Scientists from the Regenerative Medicine Research Center and Sichuan Languang 3D Bio-printing Institute, both in China, have developed a coating for photosensitive resin that might yet see SLA printers 3D printing hearts.
Above gif shows an anatomical heart being printed using vat polymerisation on a form1+ 3D printer. Clip taken from 3D print of a heart video by Bob Jones on Youtube.
Due to the precision of vat photopolymersiation, and the order it forms an object, research is being conducted into the use of photosensitive resin for application within the body. So far, resin has not been found to be biocompatible. Living cells don’t stick well to the surface of resin, and using UV light to cure the liquid is hazardous to living tissue due to the potential of raw material within the finished structure of an object. Indeed, UV light can be used to sterilise objects in some laboratories.
Polyurethane, on the other hand, is considered a safe material. It is the same polymer being used in organ-on-a-chip technology, as in the recent heart on a chip from Harvard University and the Wyss Institute. This recent study, published in the RSC Advances journal for chemical sciences, uses waterborne polyurethane (WPU) to coat the photosensitive resin parts. Researchers found that this coating gave the resin a smoother surface, no toxicity, and even saw stem cells attaching to the surface. The umbilicial vein endothelial cells cultured on the surface of the WPU coated resin are the type of cells that typically form lining of blood vessels, in-between the circulating blood and the vein’s wall. This, combined with the added precision of computer aided design for 3D printing, is what gives the research its potential for printing parts of the heart.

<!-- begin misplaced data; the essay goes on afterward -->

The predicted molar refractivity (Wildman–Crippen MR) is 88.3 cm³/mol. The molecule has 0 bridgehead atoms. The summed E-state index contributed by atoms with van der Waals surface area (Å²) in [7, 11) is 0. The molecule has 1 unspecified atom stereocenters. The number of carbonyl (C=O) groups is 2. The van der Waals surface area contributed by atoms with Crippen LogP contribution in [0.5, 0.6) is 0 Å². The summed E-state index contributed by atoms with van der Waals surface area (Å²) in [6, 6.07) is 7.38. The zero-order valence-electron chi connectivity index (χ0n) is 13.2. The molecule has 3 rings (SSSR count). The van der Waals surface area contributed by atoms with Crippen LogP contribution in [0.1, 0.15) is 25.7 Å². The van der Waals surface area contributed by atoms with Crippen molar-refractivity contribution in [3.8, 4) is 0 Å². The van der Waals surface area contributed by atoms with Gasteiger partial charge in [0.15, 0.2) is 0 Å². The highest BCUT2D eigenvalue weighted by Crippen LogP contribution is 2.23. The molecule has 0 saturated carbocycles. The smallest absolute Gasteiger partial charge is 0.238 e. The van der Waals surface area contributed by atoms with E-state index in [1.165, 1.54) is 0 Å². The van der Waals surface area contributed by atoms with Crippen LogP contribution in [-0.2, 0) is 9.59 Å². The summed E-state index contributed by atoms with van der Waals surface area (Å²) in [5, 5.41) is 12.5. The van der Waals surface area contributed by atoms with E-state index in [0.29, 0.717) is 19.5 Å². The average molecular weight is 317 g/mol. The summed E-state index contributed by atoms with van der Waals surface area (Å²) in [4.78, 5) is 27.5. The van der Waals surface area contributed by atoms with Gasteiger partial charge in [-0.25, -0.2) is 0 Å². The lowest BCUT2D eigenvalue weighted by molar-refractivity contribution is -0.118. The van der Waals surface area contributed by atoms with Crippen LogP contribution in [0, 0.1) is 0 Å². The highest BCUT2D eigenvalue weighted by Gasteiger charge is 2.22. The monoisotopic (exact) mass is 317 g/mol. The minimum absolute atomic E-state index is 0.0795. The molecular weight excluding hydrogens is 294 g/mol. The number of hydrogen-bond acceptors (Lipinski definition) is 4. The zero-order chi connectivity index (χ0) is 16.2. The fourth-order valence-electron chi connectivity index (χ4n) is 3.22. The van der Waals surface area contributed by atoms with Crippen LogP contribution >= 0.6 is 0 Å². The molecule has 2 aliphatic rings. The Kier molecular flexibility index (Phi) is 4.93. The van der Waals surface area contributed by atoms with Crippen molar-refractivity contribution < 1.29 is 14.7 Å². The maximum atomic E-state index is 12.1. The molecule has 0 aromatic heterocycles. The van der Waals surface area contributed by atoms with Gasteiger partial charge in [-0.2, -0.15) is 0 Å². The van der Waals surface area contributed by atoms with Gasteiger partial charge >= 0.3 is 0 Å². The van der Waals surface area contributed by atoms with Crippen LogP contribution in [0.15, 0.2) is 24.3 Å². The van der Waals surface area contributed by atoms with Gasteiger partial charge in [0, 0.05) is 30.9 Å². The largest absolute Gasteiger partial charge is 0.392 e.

This research is not dissimilar to a a project that looks at a new 3D printing material for fractures composed of bioglass and a component found in cement. To make that solution work, researchers had to add a curing process to the material. Both projects are taking the best of two different elements and combining them to create one more effect biomedical solution .
Such key developments in the research surrounding 3D printed hearts gives credit to the radical thought that one day hospitals will be printing organs suitable for transplant. It’s not so much science fiction as it is an accurate premonition.
Featured image is a still from the new CBS tech drama ‘Pure Genius’ that sees a heart 3D printed in its Pilot episode. Image via: CBS